Finally, it’s another way that Netanyahu can distract from his ongoing criminal trial for corruption and from the nightly street protests against him and his government’s coronavirus policies.
Winner: The United Arab Emirates
As far back as the 1990s, the UAE has sought relations with Israel, and Israel and the UAE have shared military intelligence for decades. According to an extensive 2018 account in the New Yorker, the country appreciated Israeli defense technology and has seen a shared threat in Iran, which the UAE and other Gulf states oppose in part due to the Muslim Sunni-Shia divide. In January, the Emirati foreign minister published an op-ed in an Israeli paper, a major symbolic step, and in June an Emirati plane carrying aid for Palestinians landed in Israel.
The deal promises both symbolic and tangible benefits for the UAE, positioning the country as a diplomatic leader in the region. If others follow suit in establishing formal relations with Israel, the UAE can say it was the catalyst. More immediately, it could mean an influx of Israeli tourists and money, as well as collaboration on medical and other research with a regional economic power as both countries fight the pandemic.
Winner: Donald Trump
Since his first presidential campaign, Trump has promised to deliver a peace deal for Israel, and has expended effort into reaching an Israeli-Palestinian accord, to no avail. Although this isn’t the deal he initially wanted, now he can legitimately claim credit for helping achieve a historic Israeli treaty.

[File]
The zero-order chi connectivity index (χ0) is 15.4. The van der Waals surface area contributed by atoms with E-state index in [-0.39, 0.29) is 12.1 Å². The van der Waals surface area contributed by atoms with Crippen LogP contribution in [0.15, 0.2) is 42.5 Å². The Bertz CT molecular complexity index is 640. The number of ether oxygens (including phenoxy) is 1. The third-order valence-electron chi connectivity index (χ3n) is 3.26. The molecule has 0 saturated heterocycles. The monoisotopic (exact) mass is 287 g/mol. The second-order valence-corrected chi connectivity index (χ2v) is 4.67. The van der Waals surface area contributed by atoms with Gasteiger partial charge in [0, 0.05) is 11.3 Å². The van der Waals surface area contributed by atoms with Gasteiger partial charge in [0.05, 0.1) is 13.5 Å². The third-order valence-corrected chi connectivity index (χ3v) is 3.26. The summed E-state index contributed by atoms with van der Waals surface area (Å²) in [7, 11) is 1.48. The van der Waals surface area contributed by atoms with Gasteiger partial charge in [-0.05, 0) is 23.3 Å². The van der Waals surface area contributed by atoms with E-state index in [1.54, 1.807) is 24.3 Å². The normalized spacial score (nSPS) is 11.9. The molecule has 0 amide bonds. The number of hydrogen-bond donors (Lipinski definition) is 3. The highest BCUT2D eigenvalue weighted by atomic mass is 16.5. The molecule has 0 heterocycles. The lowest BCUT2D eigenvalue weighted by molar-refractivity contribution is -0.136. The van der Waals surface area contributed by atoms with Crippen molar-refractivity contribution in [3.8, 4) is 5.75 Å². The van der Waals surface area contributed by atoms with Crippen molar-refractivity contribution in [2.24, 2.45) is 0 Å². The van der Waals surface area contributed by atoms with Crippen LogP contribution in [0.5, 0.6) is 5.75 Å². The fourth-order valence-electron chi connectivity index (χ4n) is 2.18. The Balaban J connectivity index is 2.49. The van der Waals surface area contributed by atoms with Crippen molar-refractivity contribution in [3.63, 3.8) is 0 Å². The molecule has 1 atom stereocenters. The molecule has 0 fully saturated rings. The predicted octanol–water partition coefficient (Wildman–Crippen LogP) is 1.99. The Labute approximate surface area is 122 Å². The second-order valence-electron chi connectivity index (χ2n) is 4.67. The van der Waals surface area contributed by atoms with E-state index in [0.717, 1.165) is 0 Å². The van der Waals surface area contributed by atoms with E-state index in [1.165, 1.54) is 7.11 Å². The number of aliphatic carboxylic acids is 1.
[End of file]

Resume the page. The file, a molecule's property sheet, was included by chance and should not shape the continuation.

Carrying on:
In Trumpspeak, this is a clear win. And it’s a boon for Jared Kushner, a top adviser and his son-in-law, who has succeeded here after failing to secure an Israeli-Palestinian peace deal and drawing criticism for his management of the coronavirus response.
It’s also helpful for Trump in an election year. In a campaign where Israel has come up repeatedly, Trump can position himself not just as a staunch ally of the Netanyahu government, but as a regional peacemaker. It’s not likely to shift votes, though. Trump voters already see him as pro-Israel and probably haven’t changed their minds, while those who oppose the incumbent generally dislike him on issues that range far from the Middle East.
Winner: Liberal Zionists
Liberal Zionism is built on the idea that solving the Israeli-Palestinian conflict is Israel’s most pressing diplomatic concern. This accord does not do that.
Yet liberal Zionist groups are celebrating the agreement. After all, their long-term goal is an Israel at peace with its neighbors. This isn’t how they thought they would get there, but a treaty is still a treaty. J Street, the largest liberal Zionist organization, said in a statement that the pact is “just the latest evidence that dialogue and diplomacy, rather than unilateral action and belligerence, are the route to long-term security.”
The suspension of annexation is also at least a temporary win for liberal Zionists, who have been bemoaning that such a move would mean the end of efforts toward a Palestinian state alongside Israel. For them, this is a temporary reprieve from that threat.
Loser: Liberal Zionists
Still, the accord is a major blow to the idea that solving the Israeli-Palestinian conflict is Israel’s most pressing diplomatic concern. Liberal Zionists have warned that without sacrifices on the Palestinian issue, peace with other Arab countries is impossible.
Liberal Zionists have said, too, that continued West Bank occupation harms U.S.-Israel relations. The UAE deal is a major blow to that idea. Occupation wasn’t an obstacle for the Trump administration, and apparently it’s not for the UAE, either.